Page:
Hospitals around the UK are going to start examining the DNA of tumour cells from paediatric cancer patients in a pilot study starting later this year. The study organisers hope that genetic testing, planned for around 400 patients in 21 hospitals, will give greater insight into the nature of the patients' cancers, allowing doctors to prescribe better-targeted treatments.
Researchers at the Institute of Cancer Research (ICR) and the Royal Marsden Hospital in London collaborated to design the test which concentrates on 81 genes that are often found to have mutated in tumour cells and affect the development of the disease.
Using genetic tests to better tailor treatments to the individual patient, or personalised medicine, is becoming increasingly commonplace in adult medicine. The pilot study organisers say that the approach could be especially useful for children, as the results of genetic testing can be used to help enrol young patients into the most appropriate clinical trials. The rarity of childhood cancer means that finding an appropriate clinical trial for a patient is more difficult for children than for adults.
The test was developed with funding from the charity Christopher's Smile, which was set up by two parents whose five-year-old son died from an aggressive brain tumour, after an arduous cycle of treatments with a great deal of side-effects.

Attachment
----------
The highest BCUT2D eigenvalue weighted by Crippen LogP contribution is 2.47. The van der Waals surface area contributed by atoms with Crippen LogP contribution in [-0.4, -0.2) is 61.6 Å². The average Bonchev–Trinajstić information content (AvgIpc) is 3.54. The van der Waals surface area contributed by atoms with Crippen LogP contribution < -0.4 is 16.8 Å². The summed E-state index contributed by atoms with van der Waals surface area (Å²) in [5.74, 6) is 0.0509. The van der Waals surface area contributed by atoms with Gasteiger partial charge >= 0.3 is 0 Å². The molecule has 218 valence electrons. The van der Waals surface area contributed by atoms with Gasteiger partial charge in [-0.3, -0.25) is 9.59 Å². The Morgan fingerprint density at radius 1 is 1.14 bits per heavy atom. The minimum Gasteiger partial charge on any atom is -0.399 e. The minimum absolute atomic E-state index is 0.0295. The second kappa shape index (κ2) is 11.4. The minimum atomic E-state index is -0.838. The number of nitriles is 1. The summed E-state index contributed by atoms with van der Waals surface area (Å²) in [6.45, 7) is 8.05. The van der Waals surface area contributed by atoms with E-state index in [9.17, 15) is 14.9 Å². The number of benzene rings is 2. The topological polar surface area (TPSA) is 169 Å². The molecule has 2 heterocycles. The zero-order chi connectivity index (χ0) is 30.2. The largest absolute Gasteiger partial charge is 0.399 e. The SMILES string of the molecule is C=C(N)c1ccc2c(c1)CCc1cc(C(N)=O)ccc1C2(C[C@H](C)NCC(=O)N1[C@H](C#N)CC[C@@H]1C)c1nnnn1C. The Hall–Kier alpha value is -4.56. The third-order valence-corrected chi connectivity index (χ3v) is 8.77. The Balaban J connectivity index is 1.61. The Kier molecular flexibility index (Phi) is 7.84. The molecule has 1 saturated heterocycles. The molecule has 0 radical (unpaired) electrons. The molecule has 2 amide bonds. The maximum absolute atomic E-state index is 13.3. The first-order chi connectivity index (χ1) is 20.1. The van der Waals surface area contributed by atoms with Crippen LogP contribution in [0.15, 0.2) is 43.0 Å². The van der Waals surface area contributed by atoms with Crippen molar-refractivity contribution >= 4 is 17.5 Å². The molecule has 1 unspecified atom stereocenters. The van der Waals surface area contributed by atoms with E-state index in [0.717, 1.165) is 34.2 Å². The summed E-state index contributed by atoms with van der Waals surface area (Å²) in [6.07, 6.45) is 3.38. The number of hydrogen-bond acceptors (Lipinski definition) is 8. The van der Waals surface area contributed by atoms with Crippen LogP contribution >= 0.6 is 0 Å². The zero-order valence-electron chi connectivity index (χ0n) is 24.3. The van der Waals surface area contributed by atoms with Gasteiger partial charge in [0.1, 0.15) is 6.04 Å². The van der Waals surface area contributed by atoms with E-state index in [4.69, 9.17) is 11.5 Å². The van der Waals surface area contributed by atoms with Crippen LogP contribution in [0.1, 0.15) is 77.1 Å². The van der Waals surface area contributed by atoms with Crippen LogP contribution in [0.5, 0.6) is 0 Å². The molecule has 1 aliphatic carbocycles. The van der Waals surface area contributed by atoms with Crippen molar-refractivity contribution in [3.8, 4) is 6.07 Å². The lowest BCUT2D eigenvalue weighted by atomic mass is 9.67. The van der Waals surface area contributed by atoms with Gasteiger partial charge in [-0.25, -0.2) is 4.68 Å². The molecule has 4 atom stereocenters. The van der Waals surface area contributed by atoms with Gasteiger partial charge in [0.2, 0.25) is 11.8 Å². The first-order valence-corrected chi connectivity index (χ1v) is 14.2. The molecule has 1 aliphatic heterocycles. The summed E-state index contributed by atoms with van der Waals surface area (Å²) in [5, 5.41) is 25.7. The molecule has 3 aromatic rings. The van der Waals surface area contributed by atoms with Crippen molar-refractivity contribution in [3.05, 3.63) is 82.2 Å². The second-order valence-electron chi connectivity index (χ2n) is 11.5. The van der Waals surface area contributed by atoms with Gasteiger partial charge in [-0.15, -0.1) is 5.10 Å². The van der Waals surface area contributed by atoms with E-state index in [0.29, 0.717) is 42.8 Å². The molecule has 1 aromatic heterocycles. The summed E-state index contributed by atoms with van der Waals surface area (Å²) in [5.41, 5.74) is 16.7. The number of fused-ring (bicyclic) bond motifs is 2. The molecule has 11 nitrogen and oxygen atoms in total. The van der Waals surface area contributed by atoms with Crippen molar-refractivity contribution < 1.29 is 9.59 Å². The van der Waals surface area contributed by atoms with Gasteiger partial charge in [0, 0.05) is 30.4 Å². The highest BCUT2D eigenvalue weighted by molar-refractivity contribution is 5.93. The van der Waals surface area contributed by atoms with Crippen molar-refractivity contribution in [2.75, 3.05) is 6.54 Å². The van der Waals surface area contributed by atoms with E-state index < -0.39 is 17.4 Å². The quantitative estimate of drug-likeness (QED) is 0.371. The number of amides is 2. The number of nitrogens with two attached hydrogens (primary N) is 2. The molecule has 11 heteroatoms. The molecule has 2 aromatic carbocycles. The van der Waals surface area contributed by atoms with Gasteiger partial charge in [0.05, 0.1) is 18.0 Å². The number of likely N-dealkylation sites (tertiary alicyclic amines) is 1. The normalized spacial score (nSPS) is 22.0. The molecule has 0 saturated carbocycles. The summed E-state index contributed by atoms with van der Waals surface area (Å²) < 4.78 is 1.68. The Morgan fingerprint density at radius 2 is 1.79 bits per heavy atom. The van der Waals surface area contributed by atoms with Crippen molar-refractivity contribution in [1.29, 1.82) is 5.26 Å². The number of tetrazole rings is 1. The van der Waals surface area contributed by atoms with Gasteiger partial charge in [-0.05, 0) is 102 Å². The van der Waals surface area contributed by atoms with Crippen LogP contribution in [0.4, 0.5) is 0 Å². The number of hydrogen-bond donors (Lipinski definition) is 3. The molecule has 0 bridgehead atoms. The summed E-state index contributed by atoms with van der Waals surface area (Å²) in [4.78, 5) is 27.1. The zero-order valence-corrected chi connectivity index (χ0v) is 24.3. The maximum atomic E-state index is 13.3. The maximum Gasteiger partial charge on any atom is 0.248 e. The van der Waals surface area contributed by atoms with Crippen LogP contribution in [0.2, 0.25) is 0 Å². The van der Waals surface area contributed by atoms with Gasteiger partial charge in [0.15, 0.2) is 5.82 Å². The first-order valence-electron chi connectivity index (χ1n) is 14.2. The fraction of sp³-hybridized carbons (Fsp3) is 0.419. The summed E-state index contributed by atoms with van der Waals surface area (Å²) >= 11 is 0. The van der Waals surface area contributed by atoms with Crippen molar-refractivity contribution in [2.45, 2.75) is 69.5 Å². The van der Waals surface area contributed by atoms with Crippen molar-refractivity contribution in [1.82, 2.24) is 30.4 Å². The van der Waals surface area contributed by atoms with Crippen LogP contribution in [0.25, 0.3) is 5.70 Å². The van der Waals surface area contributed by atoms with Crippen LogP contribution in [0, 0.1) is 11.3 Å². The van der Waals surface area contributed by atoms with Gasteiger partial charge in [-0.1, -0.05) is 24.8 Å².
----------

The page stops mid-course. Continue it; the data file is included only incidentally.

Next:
'When our son died in 2008 there was no biological information available to clinicians about individual children's tumours,' said Karen Capel, Christopher's mother and a trustee of the charity. 'Our aim is that it will change the landscape for children and open doors to potential new trials with new treatments, benefiting those children who receive the worst prognosis.'
The study is due to last around two years, and will investigate samples from children aged 14 and under, focusing on samples from patients with solid tumours only, as cancers of the blood are relatively easily treatable. If successful, the researchers hope that the test will be rolled out to all eligible children.
Professor Louis Chesler, the lead researcher on the study who works at both the ICR and the Royal Marsden, said: 'A more comprehensive and structured approach to genetic testing to match children with cancer to specific targeted treatments could be an incredibly important step towards increasing survival.'